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EDITOR'S NOTE: This letter is in reply to the article by Robert Baer Dangerous Liaisons, published in The Nation, which attacks David Ray Griffin's book The New Pearl Harbor. Griffin's response to Baer's piece was published by The Nation.

Robert Baer, Disinformation, and The Nation

From Jamey Hecht
Assistant Managing Editor
From the Wilderness (www.fromthewilderness.com)


   The September 27, 2004 issue of The Nation has a review of David Ray 
 Griffin's The New Pearl Harbor... written by Robert Baer, celebrated 
 CIA agent (whose career involvement with the agency is acknowledged 
 on the review's lead page). Griffin's book has a foreword by Richard 
 Falk, who sits on The Nation's advisory board. But that hasn't 
 inhibited the editors from frying the book in lard. 
 
   Baer's review is a heavy load of condescension, flustered contempt, 
 false dichotomies, and a few undisputed facts, borne along by that 
 old workhorse: the claim that elites can't possibly conspire in 
 something horrible (like the murder of an American President in 1963, 
 or three thousand people in NYC in 2001) and then execute it, because 
 (1) too many people would need to know in advance, and (2) once done, 
 it wouldn't remain a secret. 
 
   Well, FBI field agents like Robert Wright and Colleen Rowley who 
 desperately tried to prevent 9/11 were stopped by one man, Special 
 Supervisory Agent David Frasca --- not by the entire FBI. All that's 
 required are a few well-placed, key people. As for keeping it a 
 secret, of course the big crimes can't be kept secret. That's where 
 The Nation comes in. 
 
   The best way to cope with the emergence of uncomfortable truths is 
 to declare that they can't possibly be true, since if they were, they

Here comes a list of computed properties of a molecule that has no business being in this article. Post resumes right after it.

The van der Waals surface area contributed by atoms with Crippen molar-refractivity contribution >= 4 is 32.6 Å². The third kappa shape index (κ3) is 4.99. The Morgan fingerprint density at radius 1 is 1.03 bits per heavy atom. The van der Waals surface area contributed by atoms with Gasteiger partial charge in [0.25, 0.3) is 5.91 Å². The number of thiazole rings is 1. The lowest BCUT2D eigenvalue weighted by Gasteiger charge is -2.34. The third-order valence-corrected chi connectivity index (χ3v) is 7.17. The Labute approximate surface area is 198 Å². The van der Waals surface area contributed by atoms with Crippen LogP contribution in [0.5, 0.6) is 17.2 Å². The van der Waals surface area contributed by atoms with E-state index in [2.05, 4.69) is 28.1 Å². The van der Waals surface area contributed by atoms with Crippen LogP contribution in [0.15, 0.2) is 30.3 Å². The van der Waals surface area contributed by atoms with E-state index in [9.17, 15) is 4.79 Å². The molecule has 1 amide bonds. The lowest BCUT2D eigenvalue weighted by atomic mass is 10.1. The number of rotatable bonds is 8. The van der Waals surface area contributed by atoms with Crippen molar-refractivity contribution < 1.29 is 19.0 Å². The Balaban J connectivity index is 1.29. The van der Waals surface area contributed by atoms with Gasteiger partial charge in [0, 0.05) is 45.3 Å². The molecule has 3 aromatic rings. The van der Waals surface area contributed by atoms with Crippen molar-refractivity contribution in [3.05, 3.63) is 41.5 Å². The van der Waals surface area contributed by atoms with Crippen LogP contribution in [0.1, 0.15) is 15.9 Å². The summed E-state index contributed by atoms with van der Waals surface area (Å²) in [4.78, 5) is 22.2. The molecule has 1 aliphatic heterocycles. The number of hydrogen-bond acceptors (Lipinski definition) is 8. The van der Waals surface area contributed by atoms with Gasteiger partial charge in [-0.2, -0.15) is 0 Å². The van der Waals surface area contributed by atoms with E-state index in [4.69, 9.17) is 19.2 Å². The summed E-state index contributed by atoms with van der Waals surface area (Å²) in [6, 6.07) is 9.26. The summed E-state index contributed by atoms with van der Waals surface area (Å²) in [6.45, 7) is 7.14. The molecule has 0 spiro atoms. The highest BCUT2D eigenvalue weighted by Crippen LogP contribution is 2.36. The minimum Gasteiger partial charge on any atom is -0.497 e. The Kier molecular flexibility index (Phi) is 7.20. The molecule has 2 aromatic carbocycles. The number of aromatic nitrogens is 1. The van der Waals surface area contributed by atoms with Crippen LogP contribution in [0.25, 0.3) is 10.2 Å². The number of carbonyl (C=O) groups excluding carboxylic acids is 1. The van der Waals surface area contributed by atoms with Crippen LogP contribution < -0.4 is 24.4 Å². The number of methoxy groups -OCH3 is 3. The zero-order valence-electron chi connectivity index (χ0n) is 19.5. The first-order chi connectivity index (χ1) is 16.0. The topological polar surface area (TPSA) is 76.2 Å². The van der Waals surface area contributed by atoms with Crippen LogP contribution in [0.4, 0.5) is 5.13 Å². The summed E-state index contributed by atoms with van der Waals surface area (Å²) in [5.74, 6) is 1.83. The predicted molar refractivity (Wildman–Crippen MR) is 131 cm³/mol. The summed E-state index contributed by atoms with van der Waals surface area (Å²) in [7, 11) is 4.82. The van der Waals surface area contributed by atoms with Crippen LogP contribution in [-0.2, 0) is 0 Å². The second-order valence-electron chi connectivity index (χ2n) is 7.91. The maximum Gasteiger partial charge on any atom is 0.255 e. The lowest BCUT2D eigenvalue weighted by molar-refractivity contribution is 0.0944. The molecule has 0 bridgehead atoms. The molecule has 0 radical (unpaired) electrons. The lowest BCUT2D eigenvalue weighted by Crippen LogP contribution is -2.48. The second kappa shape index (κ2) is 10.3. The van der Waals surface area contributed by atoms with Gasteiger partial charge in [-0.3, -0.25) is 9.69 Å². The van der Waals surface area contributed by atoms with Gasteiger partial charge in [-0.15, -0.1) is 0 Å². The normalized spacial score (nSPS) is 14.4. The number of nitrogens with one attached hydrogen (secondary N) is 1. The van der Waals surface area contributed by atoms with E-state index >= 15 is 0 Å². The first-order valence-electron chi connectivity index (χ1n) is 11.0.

would have emerged by now -- ahem. Let's go to a commercial.
 
   The facts have come out. Read Michael C. Ruppert's new book, 
 Crossing The Rubicon (New Society Publishers) and Paul Thompson's The 
 Terror Timeline (Harper Collins). Both are built entirely from 
 mainstream news sources and direct testimony. Then ask yourself 
 whether Dick Cheney and elements in the Pentagon would have foregone 
 trillions of dollars and decades of oil out of concern that the facts 
 might come out. They're out! But if they're not in The Nation, 
 they're not facts.
 
   The usually-recommended response to a review like Baer's is a Letter 
 to the Editor. Since The Nation prints this sort of CIA-driven 
 disinfo quite often, there are ample opportunities to find out what 
 happens to such Letters to the Editor at that particular publication. 
 They go into a pretty trashcan with a peace sign on it.

   Fortunately, it is still possible to find analysis that transcends 
 the marshmallow-bellyache of this Babyboomer Flagship Publication --- 
 in the peace-trashcan and in some other places:
 
   Here, Mark Robinowitz has assembled an excellent set of resources 
 about left-gatekeeper phenomena --- the politics, the psychology, the 
 practice, the personnel:

 http://www.oilempire.us/denial.html
 http://www.oilempire.us/gatekeepers.html#thenation
 
   And here, Nafeez Mossadeq Ahmed offers a major treatment of 
 left-gatekeeping targeted at Z-Net in particular (especially David 
 Corn and Michael Albert): "9/11 'Conspiracies' and the 
 Defactualisation of Analysis: How Ideologues on the Left and Right 
 Theorise Vacuously to Support Baseless Supposition --- A Reply To 
 Z-Net's 'Conspiracy Theory' Section"
 http://www.mediamonitors.net/mosaddeq37.html
 
   Here, I take a shot at The Nation for its embrace of a disingenuous 
 book by Mark Riebling that alleges a tragic "wedge" (Jamie Gorelick, 
 who learned so much from this book, called it a "wall") between the 
 CIA and FBI: "Failure and Crime Are Not The Same" 9-11's Limited 
 Hangouts":
 http://www.fromthewilderness.com/free/ww3/112203_failure_crime.html
 
   And here's another: "Bad Faith Again: An Open Letter To The Nation
   Magazine"

 http://www.mediamonitors.net/jameyhecht1.html
 
   Helloooo, trashcan!
 
   Best wishes,
   Jamey Hecht, PhD
   Author, Plato's Symposium: Eros and the Human Predicament